2018 McLaren 720S First Look | Edmunds

2018 McLaren 720S First Look

McLaren Keeps Upping the Ante — and the Horsepower


There has been plenty of talk about McLaren's Super Series replacement, most of it around what it would be called. McLaren's naming convention refers to the horsepower output of the car, thus few were disappointed with the announcement of the 2018 McLaren 720S.

So now we know that this car makes ... 710 horsepower. Wait, what? Yes, that's what you get when you convert 720 PS, a European horsepower unit, into the hp unit we know and love in the USA. And the new 720S engine also makes 568 pound-feet of torque. Both represent significant leaps ahead of the 650S, a car that made 641 hp and 500 lb-ft of torque. The gains come in part by increasing the displacement of McLaren's twin-turbo V8 from 3.8 to 4.0 liters. Further gains result from new cylinder heads, intake plenum and turbochargers. McLaren says it's all good for 2.9 seconds from zero to 100 kph (62.1 mph) and a 10.3-second quarter-mile.

2018 McLaren 720S

There's so much going on with the bodywork that it takes awhile to piece together what it's all for. A slot at the forward edge of the door is there to clean up the turbulence coming off the spinning front wheel. A channel sweeps off the hood and deepens into a trough between the mirror and the side glass that then dives deep down behind the door skin to feed the main radiators mounted just aft of the door openings. A tributary of this airflow continues back atop the rear fenders to the main engine air intakes in a continuous arc. Behind that is a full-width active rear wing that nestles snugly into the shrink-wrapped tail, waiting to deploy itself at speed or tip up to become an air brake. Perhaps the most challenging visual element is the headlamp sockets, which depart from McLaren's signature boomerang shape. The lights themselves are set deep into the upper half, with a central daytime running light rib bisecting the gulping ductwork for the brakes and other radiators mounted in the nose.

2018 McLaren 720S

All of this gorgeous bodywork effectively hides a new carbon-fiber chassis cell that has integrated carbon uppers and a central roof spine that supports the dual-hinged dihedral doors. It's ridiculously easy to enter the 720S because the doors swing 80 degrees up and out of the way, yet they need 6 inches less clearance to open relative to adjacent parked cars compared to a McLaren MP4-12C. Once inside the view is expansive, with glass all around and in the roof. Even the view straight out the back and in the over-the-shoulder blind spot is free and clear, which is unheard of in a supercar. If feels a lot like a caged convertible with a glass top.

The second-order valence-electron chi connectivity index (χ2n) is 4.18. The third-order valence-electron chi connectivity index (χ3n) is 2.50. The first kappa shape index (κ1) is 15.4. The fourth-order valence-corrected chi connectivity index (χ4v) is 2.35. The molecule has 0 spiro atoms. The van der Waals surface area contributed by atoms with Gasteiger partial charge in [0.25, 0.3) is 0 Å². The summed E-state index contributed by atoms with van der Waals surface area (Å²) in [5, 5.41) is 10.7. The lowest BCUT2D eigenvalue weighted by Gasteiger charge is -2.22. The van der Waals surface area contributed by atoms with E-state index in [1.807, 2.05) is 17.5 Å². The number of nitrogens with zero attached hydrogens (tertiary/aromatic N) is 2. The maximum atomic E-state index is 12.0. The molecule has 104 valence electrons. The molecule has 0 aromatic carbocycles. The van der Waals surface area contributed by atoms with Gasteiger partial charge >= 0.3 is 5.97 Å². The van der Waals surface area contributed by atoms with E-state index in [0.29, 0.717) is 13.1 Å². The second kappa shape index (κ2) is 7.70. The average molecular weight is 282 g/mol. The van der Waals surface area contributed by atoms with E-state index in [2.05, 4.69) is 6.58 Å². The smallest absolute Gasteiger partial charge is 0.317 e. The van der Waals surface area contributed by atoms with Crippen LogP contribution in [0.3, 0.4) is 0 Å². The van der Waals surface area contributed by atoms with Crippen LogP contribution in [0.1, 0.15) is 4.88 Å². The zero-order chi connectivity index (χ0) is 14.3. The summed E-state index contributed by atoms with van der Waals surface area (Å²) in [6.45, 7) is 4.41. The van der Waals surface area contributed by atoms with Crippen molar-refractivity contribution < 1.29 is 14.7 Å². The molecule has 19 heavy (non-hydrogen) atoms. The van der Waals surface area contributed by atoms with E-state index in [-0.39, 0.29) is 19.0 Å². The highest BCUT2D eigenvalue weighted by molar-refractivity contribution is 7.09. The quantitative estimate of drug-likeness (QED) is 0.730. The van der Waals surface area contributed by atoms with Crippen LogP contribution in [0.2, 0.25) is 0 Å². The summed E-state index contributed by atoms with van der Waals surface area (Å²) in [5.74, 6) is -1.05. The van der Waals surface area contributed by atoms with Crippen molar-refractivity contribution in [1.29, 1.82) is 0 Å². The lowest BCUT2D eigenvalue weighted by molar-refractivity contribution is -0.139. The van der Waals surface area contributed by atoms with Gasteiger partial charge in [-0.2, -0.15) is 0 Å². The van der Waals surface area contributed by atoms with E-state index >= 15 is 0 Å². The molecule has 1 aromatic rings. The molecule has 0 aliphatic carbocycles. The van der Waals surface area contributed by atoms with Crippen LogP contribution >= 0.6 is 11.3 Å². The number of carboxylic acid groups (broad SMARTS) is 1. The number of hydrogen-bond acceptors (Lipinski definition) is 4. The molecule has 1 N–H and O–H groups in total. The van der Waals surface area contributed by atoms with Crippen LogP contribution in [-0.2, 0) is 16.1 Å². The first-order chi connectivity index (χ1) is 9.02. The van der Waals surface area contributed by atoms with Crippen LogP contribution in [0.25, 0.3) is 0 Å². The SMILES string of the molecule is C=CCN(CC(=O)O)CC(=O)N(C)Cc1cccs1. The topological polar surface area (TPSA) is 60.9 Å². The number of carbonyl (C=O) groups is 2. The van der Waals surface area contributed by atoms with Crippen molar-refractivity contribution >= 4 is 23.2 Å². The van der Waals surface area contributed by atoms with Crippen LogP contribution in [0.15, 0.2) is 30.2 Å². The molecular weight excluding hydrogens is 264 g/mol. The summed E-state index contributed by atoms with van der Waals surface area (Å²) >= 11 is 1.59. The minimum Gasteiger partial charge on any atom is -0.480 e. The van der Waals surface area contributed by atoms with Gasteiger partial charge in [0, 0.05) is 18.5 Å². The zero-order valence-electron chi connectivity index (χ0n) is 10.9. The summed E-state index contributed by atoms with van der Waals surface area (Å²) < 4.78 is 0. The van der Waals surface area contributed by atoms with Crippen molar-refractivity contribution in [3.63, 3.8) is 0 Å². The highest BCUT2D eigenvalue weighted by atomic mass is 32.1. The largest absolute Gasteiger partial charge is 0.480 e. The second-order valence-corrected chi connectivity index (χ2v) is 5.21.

2018 McLaren 720S

The level of trim is of high quality, the switchgear has a nice heft to it, and the simplified center stack and its portrait-oriented nav screen are now angled toward the driver. Directly ahead there's a new dashboard display. In street modes the flat side faces you, with a digital speedometer inside a round tach display with an 8,200-rpm redline and all the ancillary gauges you'd expect rendered on one flat screen. Switch to a track setting and the display pivots 90 degrees forward and down so you see it edge on, with nothing jutting into your view out the windscreen. The newly exposed edge displays only what a track driver needs to see: gear position and a bar graph rev counter.

2018 McLaren 720S

The suspension is an evolution of what we saw before when we tested and did a suspension walkaround of the McLaren MP4-12C: double wishbones and coil-over springs front and rear, a rear Z-bar heave spring to control the massive amounts of downforce generated by the wing and the rear diffuser, and a series of interconnected hydraulic lines and pressure accumulators to control body roll and pitch instead of the simple stabilizer bars most cars have. This setup helped the MP4-12C deliver amazing handling at our test track while managing an uncommonly civilized ride on our road loops. The 720S version of the system is even more sophisticated because no less than 12 suspension and body sensors have been added to what was there already, and an additional ECU had to be added to process the extra data that feeds into the next-generation predictive suspension control algorithm. With it McLaren promises that the 720S will deliver the widest performance envelope of anything it has built to date, with even more track prowess, while maintaining similar levels of road comfort.

How much does all of this cost? McLaren has an answer for American buyers, and it is $287,475. That's significantly less than its 675LT, but with more horsepower and more daily-driving civility. Considering the insane engineering and construction details of the car itself, the fact that it's a McLaren and the expected mind-bending performance, this seems like a no-brainer if you have that much to spend on a car.

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